I spend a lot of time talking to people in various roles, industries and companies about security in general and mobile security specifically. Without exception, they are trying figure out what steps they need to take to protect the mobile enterprise. It’s not just a question of what threats exist and how to address them, but also about finding that balance of how much security to deploy.

My point of reference in this discussion is usually the IBM Mobile Security Framework, which provides a blueprint for companies to use when developing a mobile security strategy. It provides an easy-to-follow guide that identifies the various threat vectors and solutions for addressing them with a layered defense.

The Right Amount of Mobile Security

So how much security is enough? I recently had the opportunity to interview Tyler Shields, formerly of Forrester Research, and asked him this very question. The real answer is that it depends — it depends on what you are protecting and why. Let’s just focus on two of the obvious data stores we want to protect: end user information and proprietary company information.

End user information can refer to a variety of user types. We might be talking about internal personnel, and organizations would have their Social Security numbers, salary and benefits information, performance reviews, home addresses and personal contact information, just to name a few things.

External to the business, we could be talking about client information such as patient medical information, financial information for billing and credit purposes, contract information or other confidential, business-related information. In either case there is an expectation from end users that their data will be protected and kept confidential. This requirement is often spelled out in a privacy policy or contract.

So now the challenge becomes valuing that data. How much should I spend in order to protect this information? In some cases, it is easy to put a price on it because you are in a compliance situation where there are legal requirements to protect the data. If it is not properly secured, there are defined penalties.

In other cases, it is much harder to put a clear value on protecting the data. We may be protecting data as part of a trust relationship in which failure adversely impacts the reputation of the enterprise. These costs are often hard to quantify, but they can be significant and far-reaching.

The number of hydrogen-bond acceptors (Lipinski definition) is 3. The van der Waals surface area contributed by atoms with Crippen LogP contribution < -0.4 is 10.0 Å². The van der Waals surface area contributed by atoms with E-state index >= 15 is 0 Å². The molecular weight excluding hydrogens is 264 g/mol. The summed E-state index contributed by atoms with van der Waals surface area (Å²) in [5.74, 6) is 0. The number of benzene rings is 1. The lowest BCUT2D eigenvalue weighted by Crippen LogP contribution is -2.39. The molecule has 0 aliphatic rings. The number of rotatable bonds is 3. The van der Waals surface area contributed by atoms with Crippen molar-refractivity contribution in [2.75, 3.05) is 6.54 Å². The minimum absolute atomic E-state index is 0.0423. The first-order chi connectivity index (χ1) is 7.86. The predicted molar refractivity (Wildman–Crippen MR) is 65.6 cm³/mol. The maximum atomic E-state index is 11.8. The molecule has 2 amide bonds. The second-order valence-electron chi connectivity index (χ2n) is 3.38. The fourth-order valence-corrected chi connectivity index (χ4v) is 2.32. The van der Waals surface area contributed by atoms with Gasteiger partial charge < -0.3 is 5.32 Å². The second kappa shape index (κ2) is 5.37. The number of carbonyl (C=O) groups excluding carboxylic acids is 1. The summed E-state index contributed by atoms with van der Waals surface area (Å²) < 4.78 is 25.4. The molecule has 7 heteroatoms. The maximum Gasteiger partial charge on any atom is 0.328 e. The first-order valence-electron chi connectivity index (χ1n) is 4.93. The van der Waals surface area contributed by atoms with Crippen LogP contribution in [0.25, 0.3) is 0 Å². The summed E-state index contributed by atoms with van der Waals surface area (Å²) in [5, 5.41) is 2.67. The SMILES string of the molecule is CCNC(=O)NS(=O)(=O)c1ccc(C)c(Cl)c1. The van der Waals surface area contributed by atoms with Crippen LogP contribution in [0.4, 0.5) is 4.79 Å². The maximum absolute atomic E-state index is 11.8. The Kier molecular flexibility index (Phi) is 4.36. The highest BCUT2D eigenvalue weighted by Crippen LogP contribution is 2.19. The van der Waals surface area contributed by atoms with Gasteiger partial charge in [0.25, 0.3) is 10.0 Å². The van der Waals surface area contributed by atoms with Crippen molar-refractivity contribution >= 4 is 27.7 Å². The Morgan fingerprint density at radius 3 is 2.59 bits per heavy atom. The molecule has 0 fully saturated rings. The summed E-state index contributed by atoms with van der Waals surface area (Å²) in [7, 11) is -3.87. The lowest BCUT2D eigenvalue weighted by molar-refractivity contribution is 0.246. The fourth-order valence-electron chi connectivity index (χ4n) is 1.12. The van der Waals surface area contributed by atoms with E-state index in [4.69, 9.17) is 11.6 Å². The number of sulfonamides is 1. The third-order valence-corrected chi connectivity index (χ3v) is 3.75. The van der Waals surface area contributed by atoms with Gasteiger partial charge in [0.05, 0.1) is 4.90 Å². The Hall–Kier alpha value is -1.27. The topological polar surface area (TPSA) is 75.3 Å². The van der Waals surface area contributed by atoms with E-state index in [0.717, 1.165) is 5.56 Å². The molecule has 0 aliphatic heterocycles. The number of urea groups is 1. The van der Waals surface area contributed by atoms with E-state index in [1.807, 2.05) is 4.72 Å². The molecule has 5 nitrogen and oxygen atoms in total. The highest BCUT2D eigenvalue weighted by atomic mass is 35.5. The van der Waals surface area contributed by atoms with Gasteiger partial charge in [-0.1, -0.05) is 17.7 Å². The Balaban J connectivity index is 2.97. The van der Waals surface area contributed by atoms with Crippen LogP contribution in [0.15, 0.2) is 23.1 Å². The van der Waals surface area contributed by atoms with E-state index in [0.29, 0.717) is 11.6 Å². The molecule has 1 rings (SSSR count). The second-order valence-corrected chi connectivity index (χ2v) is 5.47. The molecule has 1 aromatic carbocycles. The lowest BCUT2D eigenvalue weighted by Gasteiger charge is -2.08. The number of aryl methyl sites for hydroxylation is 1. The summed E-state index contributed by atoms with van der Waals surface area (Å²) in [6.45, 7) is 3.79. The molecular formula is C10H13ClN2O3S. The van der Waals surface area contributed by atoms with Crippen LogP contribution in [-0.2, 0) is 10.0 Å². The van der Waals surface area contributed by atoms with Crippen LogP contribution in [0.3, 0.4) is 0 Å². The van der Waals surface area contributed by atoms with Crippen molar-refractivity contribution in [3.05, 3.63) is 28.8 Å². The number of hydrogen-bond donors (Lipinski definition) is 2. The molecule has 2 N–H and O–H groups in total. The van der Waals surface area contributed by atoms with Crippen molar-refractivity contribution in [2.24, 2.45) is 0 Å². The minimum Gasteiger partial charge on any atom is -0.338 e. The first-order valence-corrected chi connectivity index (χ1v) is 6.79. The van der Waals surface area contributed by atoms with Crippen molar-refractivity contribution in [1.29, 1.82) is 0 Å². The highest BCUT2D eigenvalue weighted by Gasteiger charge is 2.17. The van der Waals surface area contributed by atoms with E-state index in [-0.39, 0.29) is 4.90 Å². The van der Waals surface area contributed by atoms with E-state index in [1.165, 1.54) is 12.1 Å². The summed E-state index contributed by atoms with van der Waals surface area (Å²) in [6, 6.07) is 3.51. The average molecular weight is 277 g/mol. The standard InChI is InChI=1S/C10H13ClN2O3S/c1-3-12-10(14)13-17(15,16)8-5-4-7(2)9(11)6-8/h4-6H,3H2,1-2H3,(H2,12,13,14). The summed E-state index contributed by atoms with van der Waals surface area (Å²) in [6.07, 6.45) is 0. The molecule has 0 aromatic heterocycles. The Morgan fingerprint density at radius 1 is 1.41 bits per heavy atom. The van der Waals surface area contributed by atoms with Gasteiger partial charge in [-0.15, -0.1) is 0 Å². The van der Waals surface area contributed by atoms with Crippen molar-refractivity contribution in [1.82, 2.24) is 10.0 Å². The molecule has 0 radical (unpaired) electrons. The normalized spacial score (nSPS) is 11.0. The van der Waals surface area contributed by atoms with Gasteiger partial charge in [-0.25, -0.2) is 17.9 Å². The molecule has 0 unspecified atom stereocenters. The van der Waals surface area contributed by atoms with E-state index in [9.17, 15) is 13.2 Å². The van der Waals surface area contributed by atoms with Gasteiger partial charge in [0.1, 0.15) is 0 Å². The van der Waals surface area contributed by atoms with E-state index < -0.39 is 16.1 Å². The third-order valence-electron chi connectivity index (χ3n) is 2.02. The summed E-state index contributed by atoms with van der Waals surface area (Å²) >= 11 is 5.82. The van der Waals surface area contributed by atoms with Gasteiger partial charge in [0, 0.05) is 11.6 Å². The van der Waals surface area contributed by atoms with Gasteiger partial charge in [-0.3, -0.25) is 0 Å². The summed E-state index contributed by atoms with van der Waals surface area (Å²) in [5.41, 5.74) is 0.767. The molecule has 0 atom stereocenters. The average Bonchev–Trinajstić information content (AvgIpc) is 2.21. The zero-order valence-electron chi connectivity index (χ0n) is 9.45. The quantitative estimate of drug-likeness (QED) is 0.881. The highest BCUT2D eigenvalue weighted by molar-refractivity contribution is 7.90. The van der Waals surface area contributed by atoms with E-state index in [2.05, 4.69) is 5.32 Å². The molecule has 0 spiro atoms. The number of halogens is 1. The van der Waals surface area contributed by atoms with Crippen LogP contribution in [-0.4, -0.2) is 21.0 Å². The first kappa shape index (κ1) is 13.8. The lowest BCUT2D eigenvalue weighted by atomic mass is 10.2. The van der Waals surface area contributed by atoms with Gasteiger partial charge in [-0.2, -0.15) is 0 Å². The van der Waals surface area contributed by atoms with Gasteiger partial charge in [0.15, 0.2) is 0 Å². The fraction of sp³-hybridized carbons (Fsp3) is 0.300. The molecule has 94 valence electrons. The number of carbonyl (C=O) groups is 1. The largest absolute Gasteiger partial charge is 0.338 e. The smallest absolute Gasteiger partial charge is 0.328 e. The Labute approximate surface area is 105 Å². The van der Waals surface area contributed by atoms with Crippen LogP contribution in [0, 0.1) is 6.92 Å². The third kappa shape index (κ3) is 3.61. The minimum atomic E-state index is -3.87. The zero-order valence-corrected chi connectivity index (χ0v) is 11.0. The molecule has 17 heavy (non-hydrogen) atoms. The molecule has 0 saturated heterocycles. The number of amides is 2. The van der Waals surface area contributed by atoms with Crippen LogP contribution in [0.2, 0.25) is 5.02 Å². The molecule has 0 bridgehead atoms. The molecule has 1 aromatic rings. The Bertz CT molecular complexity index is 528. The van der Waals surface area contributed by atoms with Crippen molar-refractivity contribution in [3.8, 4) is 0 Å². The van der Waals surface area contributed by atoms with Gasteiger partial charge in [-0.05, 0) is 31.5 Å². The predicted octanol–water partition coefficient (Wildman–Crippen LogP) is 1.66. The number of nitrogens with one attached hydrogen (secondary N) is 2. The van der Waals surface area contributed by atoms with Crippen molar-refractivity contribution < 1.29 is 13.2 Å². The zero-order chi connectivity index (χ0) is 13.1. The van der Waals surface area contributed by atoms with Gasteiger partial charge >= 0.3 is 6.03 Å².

What Data Needs to Be Protected?

Protecting proprietary company data is another area of focus for security teams. Both internal and external end users are demanding mobile access to enterprise data, and the challenge becomes how to deliver access without compromising the security of the data.

Much of this data has traditionally been available via Web access. End users are expecting a similar experience through their mobile device. You need to deploy the appropriate level of security but you don’t want to adversely impact the end user experience.

Information housed within the enterprise may include company financial information, sales data, customer data, product or marketing strategy or a litany of other items that you do not want to make available to the market or competitors. It’s hard to put a value on losing the product development plan for the coming year, but chances are it includes changes that you hope will strengthen your product position in the market — and thus you don’t want competitors to know what’s in that plan.

There is also company data or intellectual property (IP) that is intentionally distributed outside of the organization, such as the latest mobile app you have created to help your business partners forecast client needs. You put a lot of money into developing that app and want to make sure that the algorithms and other IP that went into it don’t fall into competitors’ hands.

A Worthwhile Investment

So what is it worth to protect data and keep it out of the hands of competitors or those with malicious intent? Again, it is hard to identify an exact value, but you could make some assumptions about sales and customer retention and put a number on the cost of losing existing customers or new opportunities. Then you still have to look at how likely the situation is to play out.

The best answer or approach to this may be to employ the concept of deploying security that is good enough. It’s kind of like the story of the two hikers and their discussion of what to do if they encounter a bear. One says to the other,”If we encounter a bear I am going to run,” to which the second hiker asks, “But can you outrun a bear?” The first hiker smiles and responds with, “I don’t have to outrun the bear. I just have to outrun you.”

Much like the fast hiker, your mobile security doesn’t have to be bulletproof. It just has to be good enough to frustrate and deter cybercriminals so they go looking elsewhere for an easier target. Be sure to check out what Shields had to say on the topic of why it is important to have a mobile security framework in mind when developing your mobile security strategy.

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